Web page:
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Watch your dumping operation closely (but not TOO closely)

By Greg Illes
I don’t think anyone will argue that the dumping of holding tanks is the worst of RV jobs. This skanky task makes equals of us all: Young or old, rich or poor, we have to get rid of our sewage by dumping the black tank now and then.

Most folks have an understandable aversion to any close association with 30 or more gallons of waste disposal. But there are good reasons to brave the experience and “do it right.”

One inexpensive method is to install a clear fitting in your drain hose. Yeah, that’s right — so you can actually look at all that nasty stuff as it disappears into some septic system. Why, oh why, on this beautiful green Earth, would you ever want to do something like that? Well, there really are some pretty good reasons.

Ask yourself these questions about how well you’d like your sewer system to be working. The answers might suggest some corrective action to take before your system becomes inoperative.

• Did the effluent come out easily, or was it thick and slow flowing? (not enough water used)
• Did the effluent come out in a rush, or in a slow trickle? (blocked plumbing or tank)
• Is there undissolved toilet paper flowing by? (wrong paper used)
• After flushing, did the water run clear or still have contamination? (inadequate flush)

Hook up a clear fitting in-line with your drain hose and you can (however reluctantly) watch the process when dumping your black tank and assess the final condition of your tanks. A fitting can be placed at the beginning or end of the hose, but it’s easier to monitor progress near the RV instead of at the dump station port. Also, if you have room to semi-permanently install the clear fitting at your primary drain outlet, you can even check if one of your dump valves has been leaking (or left open) before you remove the cap and end up with a big puddle at your feet.

Camco makes a nice selection of clear fittings that connect to standard bayonet attachments and they come in various lengths, both straight and angled. You can buy one of these from Amazon or an RV parts store for $15-$20.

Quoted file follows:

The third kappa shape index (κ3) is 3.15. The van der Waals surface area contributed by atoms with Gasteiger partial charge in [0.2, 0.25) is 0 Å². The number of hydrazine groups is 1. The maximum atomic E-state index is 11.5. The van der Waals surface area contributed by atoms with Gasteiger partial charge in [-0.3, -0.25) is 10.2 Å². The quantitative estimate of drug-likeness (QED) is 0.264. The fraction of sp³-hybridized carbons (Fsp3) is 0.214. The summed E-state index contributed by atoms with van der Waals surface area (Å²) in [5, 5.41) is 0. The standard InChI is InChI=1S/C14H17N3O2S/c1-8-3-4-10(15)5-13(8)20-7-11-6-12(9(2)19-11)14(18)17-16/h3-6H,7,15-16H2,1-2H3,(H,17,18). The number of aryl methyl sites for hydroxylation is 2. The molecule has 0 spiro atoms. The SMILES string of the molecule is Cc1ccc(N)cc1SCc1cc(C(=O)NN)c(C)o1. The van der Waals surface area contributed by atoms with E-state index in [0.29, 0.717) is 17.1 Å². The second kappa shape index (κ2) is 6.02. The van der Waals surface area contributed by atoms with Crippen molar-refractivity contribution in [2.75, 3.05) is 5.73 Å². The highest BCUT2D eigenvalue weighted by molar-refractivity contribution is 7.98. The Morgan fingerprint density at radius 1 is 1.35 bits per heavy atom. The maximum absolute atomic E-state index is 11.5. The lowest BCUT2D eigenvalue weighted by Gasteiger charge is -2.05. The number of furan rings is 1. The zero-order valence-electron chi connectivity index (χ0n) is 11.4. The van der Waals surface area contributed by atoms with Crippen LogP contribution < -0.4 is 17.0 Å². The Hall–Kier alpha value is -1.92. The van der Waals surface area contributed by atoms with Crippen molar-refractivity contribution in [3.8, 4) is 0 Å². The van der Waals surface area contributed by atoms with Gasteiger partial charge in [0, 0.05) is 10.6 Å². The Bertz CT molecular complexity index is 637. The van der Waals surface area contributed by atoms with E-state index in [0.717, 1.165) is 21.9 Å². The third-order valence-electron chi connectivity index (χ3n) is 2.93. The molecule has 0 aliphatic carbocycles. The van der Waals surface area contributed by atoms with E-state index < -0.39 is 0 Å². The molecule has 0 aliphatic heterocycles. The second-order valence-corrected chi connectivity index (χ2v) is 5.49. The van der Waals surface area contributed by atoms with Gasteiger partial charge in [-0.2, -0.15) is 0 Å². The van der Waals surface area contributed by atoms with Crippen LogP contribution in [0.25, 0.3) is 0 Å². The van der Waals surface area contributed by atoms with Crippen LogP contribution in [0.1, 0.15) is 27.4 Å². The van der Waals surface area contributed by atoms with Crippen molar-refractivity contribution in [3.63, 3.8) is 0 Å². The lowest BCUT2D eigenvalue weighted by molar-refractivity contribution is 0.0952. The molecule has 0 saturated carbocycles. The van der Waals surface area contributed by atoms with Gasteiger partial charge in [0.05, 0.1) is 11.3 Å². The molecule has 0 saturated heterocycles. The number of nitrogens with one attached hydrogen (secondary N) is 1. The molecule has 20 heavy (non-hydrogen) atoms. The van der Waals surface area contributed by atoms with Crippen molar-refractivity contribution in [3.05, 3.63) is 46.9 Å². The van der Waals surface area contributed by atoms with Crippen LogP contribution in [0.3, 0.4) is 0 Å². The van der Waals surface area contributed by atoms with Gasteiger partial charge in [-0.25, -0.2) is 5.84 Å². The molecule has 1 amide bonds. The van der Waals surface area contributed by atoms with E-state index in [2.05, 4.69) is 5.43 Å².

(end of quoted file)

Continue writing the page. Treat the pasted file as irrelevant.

Additional reading:

Dumping RV tanks: Where do you go when you gotta go?
RV sewage dumping: Gloves or bare hands?

Greg Illes is a retired systems engineer who loves thinking up RV upgrades and modifications. When he’s not working on his motorhome, he’s traveling in it. You can follow his blog at www.divver-city.com/blog.

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John Koenig
1 year ago

Years ago, I read a tip re dumping an RV’s tanks that made a LOT of sense to me. Conventional wisdom has RVers dumping the black tank first, then the gray tank. The “improved method” was to dump just a little gray water first (5~10 seconds). In that short time VISUALLY CHECK FOR LEAKS! This way, IF there is a leak, you’ll be dealing with a gray water leak, NOT black water. Once you’ve confirmed there are NO leaks, close the gray valve, open the black valve. You’ll still have enough gray water left to purge the black water from your hose. Easy peasy!

Don
1 year ago

You missed a great technique that I learned from my Country Coach owners manual. I added a valve at the dump outlet in addition to a clear sleeve. That valve becomes the “master” dump valve and stays closed except when dumping. Leaving it closed until I’ve hooked up the hose prevents any unsightly drips that may have leaked since the last dump. After dumping black, I close the master valve – leaving black open. Then I open grey, and let about half the grey water flow into the black tank. Then grey is closed, and the master opened again. This uses the relatively clean and soapy grey water to sluice out the black tank. Once it’s gone; black is closed, grey opened again and the hose gets cleaned out by the remaining grey water. This keeps my black tank clean and gives me total control of the dumping process. Highly recommend it!

Bud
1 year ago

Been using a 45 degree clear elbow at the RV connection for years and always watch the dump flow. Only once did I have any issue with the dump, and that was the DW’s overuse of TP. Seems the paper dammed the valve and blocked the discharge. Fortunately I had the tool to back flush the dam and unblock the valve. Highly recommend the clear fitting if you only occasionally glance at the discharge. The other benefit is knowing your tank is clear and clean when the rinse water runs clear (assuming you have a tank rinse system installed or available).

Engineer
1 year ago

Explore the possibility of installing a Thetford Sanicon waste extraction system….no more stands, hoses to store almost zero effort to empty black and grey tanks

Jim Schrankel
1 year ago

I do two things before dumping my black water. Number one, is I use a sewer cap that has a hose outlet on it. I hold the slinky hose under the small cap and unscrew it. No huge surprises. Also, the common wisdom is to dump the gray water after the black water to clean the slinky hose. I dump gray water for a few seconds first, to make sure my connections are tight and the hose has no leaks.